the maker of the painting is also the maker of the tin mirror. I should also assume, apparently, that the Owings-Dewey Gallery associated with the mirror have reasons similar to those of Munson gallery directors for showing this work which from my point of view is either an elaborate spoof on the system which would be a product of the artist or a maliciously contrived apotheosis of the less than mundane utilitarian. In short, I can understand the presence of the mirror in a folk art environment. But I am entirely bewildered by the presence of the road signs in an art gallery. Granted there is some minor attempt to indicate the sun’s direction, but if this were an important issue with the painter we might have expected him to follow through with a similar analysis in the rest of the picture. He did not. Consequently these two angular lines which pass for cast shadows of sign posts stand isolated as an explanation for anything other than the will of the artist. If we always use what we assume to be, or can discover as, the will of the artist as a basis for assessment we may, then, have a reasonable base for aesthetic judgments. An explanation is required. One might excuse Owings-Dewey for their motivation in showing the mirror and agenting the book on New Mexico tin work, but it is measurably more difficult for me to excuse Munson gallery, which prides itself on being a very gold establishment from Massachusetts. On the positive side of this enigma is the opportunity for me to investigate the reasons why I think that art forms should be anything more than expressions of the everyday. It isn’t enough to say that art always has been more than everyday expressions….but, art has been always something that IS expressed everyday…we live by symbols and art is, basically, a symbol. Of what it may be a symbol we can decide later. Some of those symbols are simple, forthright, direct, others are very elaborate and become objects of adoration… holy objects. In the case of the Dixon painting it would appear that it has been raised to the level of a cult object for its presence is in a respected art gallery….a position some art works never achieve. I suppose it may be entirely possible for someone to seriously consider this work , “Curve in Camizozo”,on the same level as that of “The Resurrection of Christ” by Peter Paul Rubens which, even in such an exalted subject as the resurrection from the dead of a divine being the artist has the “mundane” humor of introducing, however, subliminally, the idea of a turgid penis, which, in turn, introduces the idea that such an event is, also, a divine event. Try as I might to discover some legitimate reason for such an elevation to sanctity of this Dixon work I have failed. My mind blocks at the effort despite my interest in trying to redefine nearly everything into a logical fit. It just happened that some material concerning Scandinavia was also in this collection of art notices and all it serves to prove, I suppose, is that basically, people are much the same no matter where in the world one goes. In this particular case, however the Swedish women in Santa Fe acted much like their counterparts, men or women, in Sweden and Denmark. In both instances it involved cultural development in Santa Fe. But, in Santa Fe, which is a long way off from Sweden and Denmark, where the two most notably ego-dominated personalities in the group ostensibly working for the development of a Scandinavian Film Festival in Santa Fe were Inger Boudouris whose husband was Greek and Elizabeth Alley whose husband was a lawyer and who, it seems, believed her when she told him she had been assaulted. Kostas Boudouris had been employed by Air France to decide what sort of paper napkin should be used at one of their functions. He proudly announced that it had taken a full two weeks to arrive at a decision as to what kind of paper napkin to use at a reception and on the basis of that he predicted that I would fail. Well, I failed, but not because of a paper napkin, but rather because of “Swedish envy” and unintelligent government bureaucrats such as Finn Aabye of Denmark and Aina Bellis of Sweden who had they had a functioning grey matter would have known that what I was trying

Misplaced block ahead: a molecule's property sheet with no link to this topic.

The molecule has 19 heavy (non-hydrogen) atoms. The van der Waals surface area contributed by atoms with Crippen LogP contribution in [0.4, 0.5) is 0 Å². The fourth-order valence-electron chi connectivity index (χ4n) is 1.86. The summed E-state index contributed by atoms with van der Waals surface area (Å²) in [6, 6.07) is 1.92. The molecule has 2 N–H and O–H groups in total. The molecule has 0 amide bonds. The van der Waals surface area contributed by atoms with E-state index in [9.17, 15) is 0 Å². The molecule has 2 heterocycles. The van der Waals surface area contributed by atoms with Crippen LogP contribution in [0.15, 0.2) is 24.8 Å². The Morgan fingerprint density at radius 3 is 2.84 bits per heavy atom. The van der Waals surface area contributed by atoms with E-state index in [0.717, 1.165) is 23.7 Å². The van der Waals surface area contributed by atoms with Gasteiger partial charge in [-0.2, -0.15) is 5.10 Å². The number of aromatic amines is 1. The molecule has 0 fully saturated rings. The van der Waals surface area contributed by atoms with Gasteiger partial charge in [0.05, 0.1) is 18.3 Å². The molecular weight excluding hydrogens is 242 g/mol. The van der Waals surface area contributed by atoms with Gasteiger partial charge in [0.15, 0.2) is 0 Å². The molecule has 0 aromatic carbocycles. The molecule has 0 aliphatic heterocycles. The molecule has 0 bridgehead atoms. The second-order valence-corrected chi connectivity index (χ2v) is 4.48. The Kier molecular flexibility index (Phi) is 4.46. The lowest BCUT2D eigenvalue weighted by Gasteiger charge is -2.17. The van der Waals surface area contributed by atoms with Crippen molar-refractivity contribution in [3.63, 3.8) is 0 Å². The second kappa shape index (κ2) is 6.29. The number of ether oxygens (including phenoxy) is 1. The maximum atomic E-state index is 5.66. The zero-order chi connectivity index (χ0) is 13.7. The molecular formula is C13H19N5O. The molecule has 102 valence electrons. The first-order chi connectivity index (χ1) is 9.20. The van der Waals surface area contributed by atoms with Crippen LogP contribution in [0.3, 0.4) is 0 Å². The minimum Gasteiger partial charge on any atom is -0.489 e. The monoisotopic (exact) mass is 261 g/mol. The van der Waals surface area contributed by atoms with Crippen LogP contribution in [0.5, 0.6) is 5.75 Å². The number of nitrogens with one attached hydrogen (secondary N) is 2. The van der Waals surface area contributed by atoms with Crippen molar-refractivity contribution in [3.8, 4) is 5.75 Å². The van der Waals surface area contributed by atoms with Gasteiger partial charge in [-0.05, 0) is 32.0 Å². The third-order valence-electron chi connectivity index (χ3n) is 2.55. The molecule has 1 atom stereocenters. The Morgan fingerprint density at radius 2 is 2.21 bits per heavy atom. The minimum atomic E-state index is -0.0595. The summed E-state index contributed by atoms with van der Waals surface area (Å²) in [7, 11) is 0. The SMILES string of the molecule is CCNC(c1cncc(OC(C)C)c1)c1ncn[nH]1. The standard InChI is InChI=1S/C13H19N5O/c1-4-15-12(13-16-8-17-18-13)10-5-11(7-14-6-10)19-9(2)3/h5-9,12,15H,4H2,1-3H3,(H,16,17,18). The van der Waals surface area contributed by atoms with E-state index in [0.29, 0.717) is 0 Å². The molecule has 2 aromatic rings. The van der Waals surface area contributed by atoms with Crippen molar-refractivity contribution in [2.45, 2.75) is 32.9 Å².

to do would have made both their careers. As it was it took a Norwegian film director to observe that what I was trying to do was something these film controllers should have been doing all along. There could have been an international scandal about the Danish Embassy most assuredly promising me the films I wanted and then, at Aabye’s urging, retracted their diplomatic promise. All of this silliness was over injured or threatened egos…even national pride had to give way to Finn AAbye. The State’s primary function is to justify itself. One of the more rewarding experiences was realizing fully the very distinguishing difference between government officials, forever a bad name in my book, and film directors. To a man, the film directors were responsive, honest in their appraisal and, in some cases naïve, as to the motives of government which are forever focused on population control. As if my own researches into the nature of the creative mind had not proven it to me this real-life example did so quite conclusively. Creative producers are basically honest. If, by chance, one comes across a personality who claims to be creative , but proves to be dishonest it is more likely that some misjudgment as to the person’s level of creativity has been made. These discoveries encouraged me to wonder, once again, why Ingmar Bergman found it impossible for himself to act creatively outside of Sweden. My conclusion as to that is related, perhaps, to his keen observations as to the hypocritical nature of much of Swedish social life which, somehow, may have spurred his developing visually graphic equivalents. I do not know the answer to it. To my knowledge the Scandinavian Film Institutes of Norway, Sweden, Denmark and Finland have still not taken steps to assure that more creative work will be done there. Nevertheless all my effort was not wasted as the award for the prize winning film. Since Sweden, Denmark and Finland had behaved so badly and only the Norwegian films by Mefistofilm, As. came through they won the prize…The Norwegian Film institute had taken no credible action and so other films from Norway did not arrive. Personally, I find little difference in meaning between the behavior of the Scandinavian Film Institutes and those of the Soviet union when they bulldozed an exhibition of unapproved art. The prize, however, designed by the then Santa Fe sculptor Bradford Smith was a very notable item indeed. It is a 16” tall cast iron and sterling silver threepart sculpture which when I first saw it and removed it from its box struck me as though I had just found something from Kaupang..the most notable Scandinavian deposit of Viking-age items. The drawing of the work is illustrated here. Ticket stub from the event showing the award designer in his studio Bradford Smith, the